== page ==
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Sparked by a serious run up the charts recently, option traders have really been bullish on electronics retailer RadioShack Corporation (NYSE:RSH - 3.36) as of late. But that certainly was NOT the case Wednesday, when there were more than four times as many puts traded as normal. The most popular of these was the July 2 put, which saw nearly 2,500 contracts change hands.
With volume coming in at seven times open interest, 94% of the contracts going off at the ask price, and implied volatility ticking up slightly, a good portion of these strikes were likely bought to open. The stock needs to close at or below $1.86 (strike minus the volume-weighted average price [VWAP] of $0.14) on the expiration date of July 19 to make a profit. If the stock doesn't reach those depths, all the investors lose is the premium paid. And the option's current delta of negative 0.11 gives this option about a 1-in-10 chance of finishing in the money.
Those long odds are understandable, given RSH's recent rise up the charts. The equity had been on a severe decline for more than a year until a two-day jump of nearly 40% perked up the stock in late January, and now it's up more than 58% on the year. The stock has bounced nearly 77% from its late-November lows, with the rally spurred along by a surprisingly profitable earnings report in late February. And RSH is beating the S&P 500 Index (SPX) by 44 percentage points over the last 40 trading days.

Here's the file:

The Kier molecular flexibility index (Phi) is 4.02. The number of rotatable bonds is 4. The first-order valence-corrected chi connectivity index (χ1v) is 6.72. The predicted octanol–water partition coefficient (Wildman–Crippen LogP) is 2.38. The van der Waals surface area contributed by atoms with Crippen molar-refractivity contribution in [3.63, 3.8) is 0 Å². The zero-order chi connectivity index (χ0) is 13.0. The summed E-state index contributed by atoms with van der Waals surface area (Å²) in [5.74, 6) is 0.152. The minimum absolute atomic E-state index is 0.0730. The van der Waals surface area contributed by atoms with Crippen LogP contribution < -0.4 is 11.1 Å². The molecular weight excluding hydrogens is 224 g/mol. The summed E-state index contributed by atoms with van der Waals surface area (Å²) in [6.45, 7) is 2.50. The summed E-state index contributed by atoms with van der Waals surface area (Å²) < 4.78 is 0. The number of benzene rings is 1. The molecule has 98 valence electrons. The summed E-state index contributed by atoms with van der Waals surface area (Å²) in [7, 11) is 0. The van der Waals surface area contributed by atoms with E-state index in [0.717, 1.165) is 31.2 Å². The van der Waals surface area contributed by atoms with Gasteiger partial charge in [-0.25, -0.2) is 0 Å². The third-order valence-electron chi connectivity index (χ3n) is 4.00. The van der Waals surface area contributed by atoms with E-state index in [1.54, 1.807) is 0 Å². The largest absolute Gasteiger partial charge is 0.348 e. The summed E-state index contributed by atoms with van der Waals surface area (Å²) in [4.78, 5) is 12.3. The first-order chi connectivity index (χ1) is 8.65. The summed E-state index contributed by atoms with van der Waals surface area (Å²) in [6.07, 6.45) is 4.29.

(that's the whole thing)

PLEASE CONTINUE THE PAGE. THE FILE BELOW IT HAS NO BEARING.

And as referenced earlier, Wednesday's trades are definitely going against the grain, sentiment-wise. The equity's 10-day call/put volume ratio at the International Securities Exchange (ISE), Chicago Board Options Exchange (CBOE), and NASDAQ OMX PHLX (PHLX) is an eye-popping 8.71, and that's just 4 percentage points below an annual high. In other words, not only are option traders buying nearly nine RSH calls to open for every put, but that call buying is nearly as popular as it has been all year.